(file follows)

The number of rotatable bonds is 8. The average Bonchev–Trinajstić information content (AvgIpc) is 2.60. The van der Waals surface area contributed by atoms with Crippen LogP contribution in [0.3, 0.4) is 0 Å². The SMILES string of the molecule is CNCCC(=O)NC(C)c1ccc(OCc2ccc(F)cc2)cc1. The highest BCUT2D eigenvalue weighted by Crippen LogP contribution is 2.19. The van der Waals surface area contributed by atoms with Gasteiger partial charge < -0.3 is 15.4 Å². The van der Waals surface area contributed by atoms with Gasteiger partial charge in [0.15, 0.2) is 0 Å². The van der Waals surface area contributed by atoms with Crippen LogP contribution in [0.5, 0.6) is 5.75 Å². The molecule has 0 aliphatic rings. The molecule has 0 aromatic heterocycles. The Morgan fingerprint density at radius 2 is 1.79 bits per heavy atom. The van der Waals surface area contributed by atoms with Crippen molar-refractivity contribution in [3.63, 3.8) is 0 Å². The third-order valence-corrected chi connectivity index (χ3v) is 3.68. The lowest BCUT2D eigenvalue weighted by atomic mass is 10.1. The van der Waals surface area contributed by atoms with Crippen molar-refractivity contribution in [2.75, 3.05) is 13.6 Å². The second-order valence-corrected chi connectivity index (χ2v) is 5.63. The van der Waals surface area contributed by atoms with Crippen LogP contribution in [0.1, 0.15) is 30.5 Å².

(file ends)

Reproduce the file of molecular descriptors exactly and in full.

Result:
The number of rotatable bonds is 8. The average Bonchev–Trinajstić information content (AvgIpc) is 2.60. The van der Waals surface area contributed by atoms with Crippen LogP contribution in [0.3, 0.4) is 0 Å². The SMILES string of the molecule is CNCCC(=O)NC(C)c1ccc(OCc2ccc(F)cc2)cc1. The highest BCUT2D eigenvalue weighted by Crippen LogP contribution is 2.19. The van der Waals surface area contributed by atoms with Gasteiger partial charge < -0.3 is 15.4 Å². The van der Waals surface area contributed by atoms with Gasteiger partial charge in [0.15, 0.2) is 0 Å². The van der Waals surface area contributed by atoms with Crippen LogP contribution in [0.5, 0.6) is 5.75 Å². The molecule has 0 aliphatic rings. The molecule has 0 aromatic heterocycles. The Morgan fingerprint density at radius 2 is 1.79 bits per heavy atom. The van der Waals surface area contributed by atoms with Crippen molar-refractivity contribution in [3.63, 3.8) is 0 Å². The third-order valence-corrected chi connectivity index (χ3v) is 3.68. The lowest BCUT2D eigenvalue weighted by atomic mass is 10.1. The van der Waals surface area contributed by atoms with Crippen molar-refractivity contribution in [2.75, 3.05) is 13.6 Å². The second-order valence-corrected chi connectivity index (χ2v) is 5.63. The van der Waals surface area contributed by atoms with Crippen LogP contribution in [0.1, 0.15) is 30.5 Å².